Giwa added that his team has stopped tankers from parking indiscriminately along the major roads and bridges in the state, insisting that stakeholders will experience better improved traffic flow when the police reduce the number of checkpoints along the Apapa axis – though the police deserve commendations for checking fake papers and documents to complement the electronic call-up system in order to stop people from cutting corners.

Tackling other challenges

Other problems identified are extortion by “area boys” (National Union of Road Transport Workers (NURTW) and the Road Transport Employers Association (RTEAN) also hinder the progress of the free flow of vehicles in Apapa. Other issues include bad portions of the roads, the heavy presence of tank farms and a lack of compliance by some truckers.

He, however, said that the over-sensitisation of Apapa traffic crisis is also fueling the corruption, adding that most drivers lie to the truck owners about the traffic situation in order to swindle them. Giwa stated that the checkpoints impede the free flow of vehicles and may also provide a venue for extortion, which the team was working to eliminate. “I am calling on the Commissioner of Police in Lagos, AIG Hakeem Odumosu, to reduce the number of checkpoints between Apapa and Ijora and also from Mile 2 to Tin Can. They said the checkpoints were to check criminal activities, but the people didn’t want them. Even though what the police at the checkpoints collect is just like N2000. At every point that you get to, the police will stop them and collect something. The stoppage slows down traffic movement and also gives room for corruption. If the motorist pays N2000, they will tell a lie that they paid more than that and pass it on to the consumers,” he said.

NPA boss lauds electronic call-up system

In a recent interview coming barely five months after assuming office, Acting Managing Director of the Nigerian Ports Authority (NPA), Mohammed Bello-Koko, also disclosed that the incremental deployment of the electronic call-up infrastructure for cargo trucks, launched in February last year, has to a large extent resolved the endemic Apapa vehicular gridlock. He explained that while NPA is not unmindful of the pains of Apapa residents, what remains is to address the gridlock caused by the failed portion along the Mile 2 – Tin-Can Port road, insisting that as soon as the entire stretch of the Tin-Can Port highway is completed, the perennial gridlock within Apapa would be completely eliminated.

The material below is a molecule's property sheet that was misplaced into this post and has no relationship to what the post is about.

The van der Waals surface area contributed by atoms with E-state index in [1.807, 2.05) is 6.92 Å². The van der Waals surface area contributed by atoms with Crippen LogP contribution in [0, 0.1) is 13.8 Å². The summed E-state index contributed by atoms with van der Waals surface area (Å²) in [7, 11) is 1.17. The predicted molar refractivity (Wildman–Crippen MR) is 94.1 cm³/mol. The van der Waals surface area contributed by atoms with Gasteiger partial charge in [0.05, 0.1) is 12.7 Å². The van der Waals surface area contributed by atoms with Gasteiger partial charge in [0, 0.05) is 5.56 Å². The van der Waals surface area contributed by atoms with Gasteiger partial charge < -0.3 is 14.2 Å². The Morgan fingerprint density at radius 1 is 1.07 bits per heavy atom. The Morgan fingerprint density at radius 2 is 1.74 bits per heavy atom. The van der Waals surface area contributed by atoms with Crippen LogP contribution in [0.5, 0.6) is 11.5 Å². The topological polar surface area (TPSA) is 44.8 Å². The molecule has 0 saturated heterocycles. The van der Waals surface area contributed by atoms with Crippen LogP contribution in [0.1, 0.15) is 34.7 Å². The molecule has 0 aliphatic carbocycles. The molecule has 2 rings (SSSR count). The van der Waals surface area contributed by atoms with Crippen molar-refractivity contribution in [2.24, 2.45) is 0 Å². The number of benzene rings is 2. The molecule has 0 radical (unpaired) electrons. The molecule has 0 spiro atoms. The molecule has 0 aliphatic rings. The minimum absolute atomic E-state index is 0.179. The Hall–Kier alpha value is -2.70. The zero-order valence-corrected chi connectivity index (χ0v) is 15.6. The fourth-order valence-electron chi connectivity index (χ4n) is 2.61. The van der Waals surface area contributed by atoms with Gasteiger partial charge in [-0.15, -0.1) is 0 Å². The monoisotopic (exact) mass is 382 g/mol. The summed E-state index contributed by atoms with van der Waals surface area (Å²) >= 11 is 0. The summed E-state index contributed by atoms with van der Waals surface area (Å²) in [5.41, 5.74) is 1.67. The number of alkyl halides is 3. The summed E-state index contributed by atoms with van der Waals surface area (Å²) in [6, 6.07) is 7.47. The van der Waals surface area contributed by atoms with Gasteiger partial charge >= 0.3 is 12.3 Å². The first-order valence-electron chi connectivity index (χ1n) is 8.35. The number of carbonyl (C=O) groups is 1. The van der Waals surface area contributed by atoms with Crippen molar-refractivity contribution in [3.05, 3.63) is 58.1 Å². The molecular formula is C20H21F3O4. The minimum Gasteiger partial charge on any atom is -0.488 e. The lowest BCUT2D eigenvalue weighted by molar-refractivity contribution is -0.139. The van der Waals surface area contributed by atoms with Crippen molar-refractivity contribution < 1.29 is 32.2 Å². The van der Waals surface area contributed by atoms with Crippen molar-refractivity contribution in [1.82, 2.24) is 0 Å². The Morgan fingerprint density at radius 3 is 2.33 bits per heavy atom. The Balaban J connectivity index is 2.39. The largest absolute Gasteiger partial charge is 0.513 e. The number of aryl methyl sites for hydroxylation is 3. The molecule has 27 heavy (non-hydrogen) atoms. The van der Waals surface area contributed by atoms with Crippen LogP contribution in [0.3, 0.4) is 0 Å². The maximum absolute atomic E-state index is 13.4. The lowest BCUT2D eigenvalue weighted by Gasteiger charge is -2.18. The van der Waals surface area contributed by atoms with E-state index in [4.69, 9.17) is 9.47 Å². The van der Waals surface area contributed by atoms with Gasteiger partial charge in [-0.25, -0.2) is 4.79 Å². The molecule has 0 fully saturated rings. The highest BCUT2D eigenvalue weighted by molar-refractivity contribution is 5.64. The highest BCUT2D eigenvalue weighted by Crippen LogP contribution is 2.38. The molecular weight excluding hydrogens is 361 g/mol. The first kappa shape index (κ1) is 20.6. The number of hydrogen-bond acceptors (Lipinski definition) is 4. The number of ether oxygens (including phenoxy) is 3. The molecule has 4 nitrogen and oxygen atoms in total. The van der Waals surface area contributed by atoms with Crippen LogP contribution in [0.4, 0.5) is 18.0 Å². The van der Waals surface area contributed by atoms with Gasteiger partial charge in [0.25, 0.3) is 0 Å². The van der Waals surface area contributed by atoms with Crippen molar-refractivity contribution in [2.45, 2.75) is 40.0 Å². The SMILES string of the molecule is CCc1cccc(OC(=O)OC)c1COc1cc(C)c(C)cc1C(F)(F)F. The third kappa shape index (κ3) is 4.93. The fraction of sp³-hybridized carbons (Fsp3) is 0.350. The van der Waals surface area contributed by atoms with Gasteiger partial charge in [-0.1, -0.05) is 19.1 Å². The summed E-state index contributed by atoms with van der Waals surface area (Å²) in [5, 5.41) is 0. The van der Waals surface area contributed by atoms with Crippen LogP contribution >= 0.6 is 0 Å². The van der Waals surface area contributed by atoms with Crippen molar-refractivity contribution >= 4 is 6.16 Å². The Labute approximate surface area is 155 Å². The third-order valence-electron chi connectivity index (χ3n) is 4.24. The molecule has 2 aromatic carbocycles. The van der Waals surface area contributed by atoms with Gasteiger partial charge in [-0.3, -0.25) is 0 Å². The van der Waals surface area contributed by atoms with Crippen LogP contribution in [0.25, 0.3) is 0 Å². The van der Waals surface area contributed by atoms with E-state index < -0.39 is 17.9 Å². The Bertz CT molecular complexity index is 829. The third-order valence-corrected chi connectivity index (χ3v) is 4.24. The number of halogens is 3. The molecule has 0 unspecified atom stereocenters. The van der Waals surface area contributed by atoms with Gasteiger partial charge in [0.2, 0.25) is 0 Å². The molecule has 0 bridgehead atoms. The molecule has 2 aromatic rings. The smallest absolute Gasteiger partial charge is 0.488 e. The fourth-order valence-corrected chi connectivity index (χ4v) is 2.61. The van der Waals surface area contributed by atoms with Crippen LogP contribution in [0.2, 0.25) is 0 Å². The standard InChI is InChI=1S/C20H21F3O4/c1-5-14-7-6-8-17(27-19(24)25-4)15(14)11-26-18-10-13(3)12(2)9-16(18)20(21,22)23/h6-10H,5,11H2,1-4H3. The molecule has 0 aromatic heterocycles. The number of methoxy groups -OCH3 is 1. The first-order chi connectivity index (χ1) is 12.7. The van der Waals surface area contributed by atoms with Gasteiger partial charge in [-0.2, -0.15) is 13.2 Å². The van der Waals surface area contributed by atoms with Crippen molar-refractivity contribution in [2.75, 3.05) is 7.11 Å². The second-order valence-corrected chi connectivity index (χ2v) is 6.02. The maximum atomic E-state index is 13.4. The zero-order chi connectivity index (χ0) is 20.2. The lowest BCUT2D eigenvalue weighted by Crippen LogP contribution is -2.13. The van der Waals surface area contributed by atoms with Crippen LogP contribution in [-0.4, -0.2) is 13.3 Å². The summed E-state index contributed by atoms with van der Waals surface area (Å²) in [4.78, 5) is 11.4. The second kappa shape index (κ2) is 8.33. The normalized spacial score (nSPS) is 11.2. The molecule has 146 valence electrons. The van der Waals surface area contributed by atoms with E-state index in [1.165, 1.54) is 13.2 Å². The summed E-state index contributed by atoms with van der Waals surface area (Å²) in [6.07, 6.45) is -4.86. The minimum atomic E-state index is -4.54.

Debunking insinuations that the ‘Eto’ system has been compromised, Bello-Koko said, “The ‘Eto’ truck booking system was launched in February, and when I assumed office my first act was to carry out a comprehensive review of the system and we directed the system manager to immediately address all areas of deficiencies. These infrastructure upgrades coupled with the support of the Lagos State Government and other stakeholders, the vehicular gridlock along the Ijora – Apapa axis had reduced by over 80 percent and I am sure residents of Apapa can attest to this.”

While enthusing that NPA has fully embraced multimodal transportation by encouraging better use of barges and port-rail for the movement of laden and empty containers in and out of the ports, a development that has brought significant reduction in the cost of doing business at the ports, he added that a fully automated transit truck park was established while 29 satellite parks were approved to ensure that trucks coming to do business in the port are properly profiled and verified before accessing the port. Out of the 29 parks, about eight have met the required standards, which include installation of bollards, CCTVs, automated gate systems and relevant IT equipment.